April 1

What was advertised in a colonial American newspaper 250 years ago this week?

Boston Evening-Post (March 30, 1772).

“An ORATION … to commemorate the BLOODY TRAGEDY.”

On the second anniversary of the Boston Massacre, Dr. Joseph Warren delivered “An ORATION … at the Request of the Inhabitants of the Town of BOSTON, to commemorate the BLOODY TRAGEDY of the FIFTH of MARCH, 1770.”  Colonizers gathered to listen to the address, but attending that gathering was not their only means of participating in the commemoration of such a significant event.  Benjamin Edes and John Gill, printers of the Boston-Gazette, published Warren’s “ORATION” and marketed it widely in Massachusetts.

They placed their first advertisement in their own newspaper less than three weeks after Warren addressed “the Inhabitants of the Town.”  Their lengthy notice in the March 23, 1772, edition of the Boston-Gazette included an extensive excerpt about “the ruinous Consequences of standing Armies to free Communities.”  Edes and Gill also stated that they stocked “A few of Mr. LOVELL’S ORATIONS Deliver’d last April, on the same Occasion.”  Prospective customers had an opportunity to collect memorabilia related to the “FATAL FIFTH OF MARCH 1770.”  The following day, Samuel Hall, one of the printers of the Essex Gazette, informed readers that he sold copies of Warren’s address “published in Boston.”  His advertisement did not include an excerpt from the address, nor did subsequent advertisements that Edes and Gill placed in other newspapers in Boston.  They inserted a brief notice in the Massachusetts Gazette and Boston Weekly News-Letter on March 26 and then repeated it in the Boston Evening-Post on March 30.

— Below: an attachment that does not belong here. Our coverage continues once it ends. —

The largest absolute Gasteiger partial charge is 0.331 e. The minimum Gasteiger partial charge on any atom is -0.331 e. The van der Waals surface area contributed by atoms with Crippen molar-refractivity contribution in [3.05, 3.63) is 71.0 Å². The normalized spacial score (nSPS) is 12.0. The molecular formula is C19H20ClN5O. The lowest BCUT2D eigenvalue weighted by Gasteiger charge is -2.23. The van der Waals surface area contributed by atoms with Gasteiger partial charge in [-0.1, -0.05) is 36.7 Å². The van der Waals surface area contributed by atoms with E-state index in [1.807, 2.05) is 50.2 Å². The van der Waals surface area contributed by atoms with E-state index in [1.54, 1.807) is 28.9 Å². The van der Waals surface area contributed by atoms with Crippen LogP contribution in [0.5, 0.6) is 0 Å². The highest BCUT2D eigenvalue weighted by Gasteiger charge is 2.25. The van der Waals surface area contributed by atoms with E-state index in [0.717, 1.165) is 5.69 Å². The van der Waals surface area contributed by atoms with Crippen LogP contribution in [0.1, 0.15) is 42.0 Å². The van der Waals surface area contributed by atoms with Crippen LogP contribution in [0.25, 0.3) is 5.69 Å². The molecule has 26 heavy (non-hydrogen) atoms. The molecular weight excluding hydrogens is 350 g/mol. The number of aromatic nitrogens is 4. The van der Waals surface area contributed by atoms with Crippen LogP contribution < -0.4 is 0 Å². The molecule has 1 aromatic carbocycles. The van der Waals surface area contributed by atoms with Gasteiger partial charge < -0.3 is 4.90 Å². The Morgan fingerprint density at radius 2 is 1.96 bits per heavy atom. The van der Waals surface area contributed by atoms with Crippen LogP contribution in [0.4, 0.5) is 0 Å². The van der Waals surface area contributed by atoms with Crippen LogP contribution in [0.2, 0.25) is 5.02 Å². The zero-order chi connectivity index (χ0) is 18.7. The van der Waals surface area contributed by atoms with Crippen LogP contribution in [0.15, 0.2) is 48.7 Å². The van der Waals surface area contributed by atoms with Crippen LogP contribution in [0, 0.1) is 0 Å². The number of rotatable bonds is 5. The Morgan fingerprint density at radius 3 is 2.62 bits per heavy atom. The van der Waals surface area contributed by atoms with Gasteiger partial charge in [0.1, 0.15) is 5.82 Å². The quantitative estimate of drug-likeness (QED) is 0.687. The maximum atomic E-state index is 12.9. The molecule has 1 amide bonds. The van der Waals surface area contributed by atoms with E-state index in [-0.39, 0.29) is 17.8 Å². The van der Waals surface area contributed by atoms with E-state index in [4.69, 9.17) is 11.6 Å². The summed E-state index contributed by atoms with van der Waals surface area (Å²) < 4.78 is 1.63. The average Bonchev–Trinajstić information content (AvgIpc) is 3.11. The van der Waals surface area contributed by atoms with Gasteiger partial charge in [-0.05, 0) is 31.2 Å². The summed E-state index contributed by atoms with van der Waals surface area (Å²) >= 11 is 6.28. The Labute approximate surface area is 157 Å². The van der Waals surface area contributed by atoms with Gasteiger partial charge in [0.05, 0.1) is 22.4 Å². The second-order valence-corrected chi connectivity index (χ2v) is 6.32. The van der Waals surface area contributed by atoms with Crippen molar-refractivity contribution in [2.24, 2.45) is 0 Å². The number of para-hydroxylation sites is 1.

Edes and Gill advertised widely.  That increased the chances that consumers would see their notices and contemplate purchasing copies of Warren’s “ORATION,” but those patriot printers likely aimed for more than generating sales.  Their advertisements in several newspapers contributed to a culture of commemoration of the American Revolution years before the skirmishes at Lexington and Concord.  Their work in the printing office, publishing newspapers and marketing pamphlets that commemorated the Boston Massacre, played an important role in shaping public opinion as colonizers considered current events and the possibility of declaring independence.

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